The Mind-Training Slogans, Slogan #7
Each Friday, Acharya Judy Lief, teacher in the Shambhala tradition of Chogyam Trungpa Rinpoche, comments on one of Atisha’s 59 mind-training (Tib. lojong) slogans, which serve as the basis for a complete practice.
Atisha (980-1052 CE) was an Indian adept who brought to Tibet a systematized approach to bodhicitta (the desire to awaken for the sake of all sentient beings) and loving-kindness, through working with these slogans. Judy edited Chogyam Trungpa’s Training the Mind (Shambhala, 1993), which contains Trungpa Rinpoche’s commentaries on the lojong (“mind-training”) teachings.
Each entry includes a practice.
7. Sending and taking should be practiced alternately. These two should ride the breath.
According to this slogan, in relation to ourselves, it is a good idea to practice breathing out what we want and breathing in what we don’t want. How counterintuitive is that? And in relation to others, it is suggested that we practice breathing out to them our love and healing, and breathing in their pain and sickness. That aspect is a little easier to grasp, as the notion of praying for those we care about is more familiar to us, as people who grew up in a Judeo-Christian culture.
There certainly is a need for more loving-kindness in the world. Who doesn’t want to develop that aspect of themselves? And that quality of love and heartfulness is what makes this slogan so appealing. It is tender and gives us a way to hold others in our hearts. It gives us a way to connect with those we care about, even when we may not be able to do so physically, and to help others, even though there doesn’t seem to be much we can do.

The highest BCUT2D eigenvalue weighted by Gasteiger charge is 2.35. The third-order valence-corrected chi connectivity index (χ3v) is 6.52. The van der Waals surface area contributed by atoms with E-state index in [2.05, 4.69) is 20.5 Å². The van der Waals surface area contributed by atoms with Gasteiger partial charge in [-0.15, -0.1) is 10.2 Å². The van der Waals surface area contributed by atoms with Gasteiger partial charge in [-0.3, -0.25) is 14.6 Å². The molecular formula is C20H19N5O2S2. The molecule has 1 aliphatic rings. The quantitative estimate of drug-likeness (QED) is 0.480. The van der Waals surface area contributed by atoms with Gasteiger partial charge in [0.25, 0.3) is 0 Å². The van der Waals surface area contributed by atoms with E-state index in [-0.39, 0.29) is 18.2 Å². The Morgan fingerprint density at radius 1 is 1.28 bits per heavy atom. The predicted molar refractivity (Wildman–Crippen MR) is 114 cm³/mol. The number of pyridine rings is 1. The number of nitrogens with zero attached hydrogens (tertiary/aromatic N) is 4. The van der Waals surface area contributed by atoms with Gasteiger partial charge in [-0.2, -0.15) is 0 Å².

It feels great to pray for others and to be all warm and loving. But that is not all there is to it. The practice of sending and taking, or tonglen in Tibetan, brings to light the boundaries of that love and caring. If you pray for your friends and family, how about other people and other families? If you pray for those you like or admire, how about those who you dislike or reject? What about those you disagree with, or simply find annoying? What about those who do harm? The idea is to go beyond bias, to include more and more, to let the heart grow and expand.
Tonglen also challenges our internal bias—what we like and dislike, grasp or toss out, expose or cover up, fear or covet. The idea is to practice completely reversing the habit of getting rid of what we don’t want and holding on to what we do. It seems like such a nice idea to pray for others, but dealing with ourselves is another whole story. It is quite embarrassing when we begin to see the extent of our self-regard, the level of our attachment, and the amount of energy we invest in the ongoing project of looking out for Number One.
When you practice tonglen for others this week, choose someone a bit out of your comfort zone as the focus. Not your worst enemy, but someone you know personally and that you dislike.
In your tonglen practice in general, at the end of each breath, drop whatever you have breathed in or out. Let it go completely. Keep a light touch.
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